Current Research in Microbiology

Etiology of Meningitis from Patients Suspected of Meningitis Attending Tribhuvan University Teaching Hospital, Kathmandu, Nepal

Pinky Pandey, Bharat Jha and Anima Shrestha

DOI : 10.3844/ajmsp.2015.21.30

Current Research in Microbiology

Volume 6, Issue 2

Pages 21-30

Abstract

Meningitis is an inflammatory infection of the membranes surrounding the brain and spinal cord, which occurs either as a primary disease or secondarily to disease in some other parts of the body. Its most frequent causes are Neisseria meningitidis, Streptococcus pneumoniae and Haemophilus influenzae. The epidemiological trend of acute meningitis varies with time and geography. Information on the relative frequency of the isolation and antibiotic susceptibility patterns of these pathogens is scarce in Nepal. To analyze the various causative agents of meningitis in all age group patients and to know the antimicrobial susceptibility pattern of bacterial isolates from the Cerebrospinal Fluids (CSF) of suspected cases of meningitis, were the prime objectives of this paper. In this cross sectional study, a total 356 CSF specimens were collected from patients suspected of meningitis and processed macroscopically, microscopically and microbiologically by standard microbiological methods in Emergency Laboratory of Tribhuvan University Teaching Hospital (TUTH) Kathmandu, Nepal over a period of six months, from March to August 2014. Out of 356 CSF samples, 16(4.5%) were found to be culture positive. Among the culture positive isolates, the most common bacterial isolate was Staphylococcus aureus, 4(25%). Isolation rate of Cryptococcus neoformans, the only fungal etiology of meningitis, was 3(18.8%), which was seen in elderly patients indicating increased susceptibility of C. neoformans in immune-compromised status of patients. All bacterial isolates were found to be sensitive to Chloramphenicol. The isolation rate of pathogens causing meningitis from CSF is low (4.5%). Chloramphenicol may be used for the treatment of bacterial meningitis.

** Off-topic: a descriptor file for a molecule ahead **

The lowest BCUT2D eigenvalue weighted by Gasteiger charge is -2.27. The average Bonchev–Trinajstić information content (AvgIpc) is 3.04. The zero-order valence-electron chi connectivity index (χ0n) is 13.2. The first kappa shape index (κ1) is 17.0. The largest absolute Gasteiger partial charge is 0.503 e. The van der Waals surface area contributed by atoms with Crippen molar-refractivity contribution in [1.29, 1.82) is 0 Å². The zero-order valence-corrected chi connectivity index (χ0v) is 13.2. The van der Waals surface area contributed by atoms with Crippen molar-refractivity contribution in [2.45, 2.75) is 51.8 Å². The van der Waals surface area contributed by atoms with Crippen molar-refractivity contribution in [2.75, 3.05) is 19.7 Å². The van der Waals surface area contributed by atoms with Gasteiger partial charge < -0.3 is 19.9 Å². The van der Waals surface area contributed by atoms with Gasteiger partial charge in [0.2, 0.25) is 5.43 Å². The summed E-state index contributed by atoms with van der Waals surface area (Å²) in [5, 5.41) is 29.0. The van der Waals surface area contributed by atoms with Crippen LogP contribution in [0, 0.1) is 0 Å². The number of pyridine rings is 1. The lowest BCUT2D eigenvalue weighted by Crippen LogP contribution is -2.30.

Copyright

© 2015 Pinky Pandey, Bharat Jha and Anima Shrestha. This is an open access article distributed under the terms of the Creative Commons Attribution License, which permits unrestricted use, distribution, and reproduction in any medium, provided the original author and source are credited.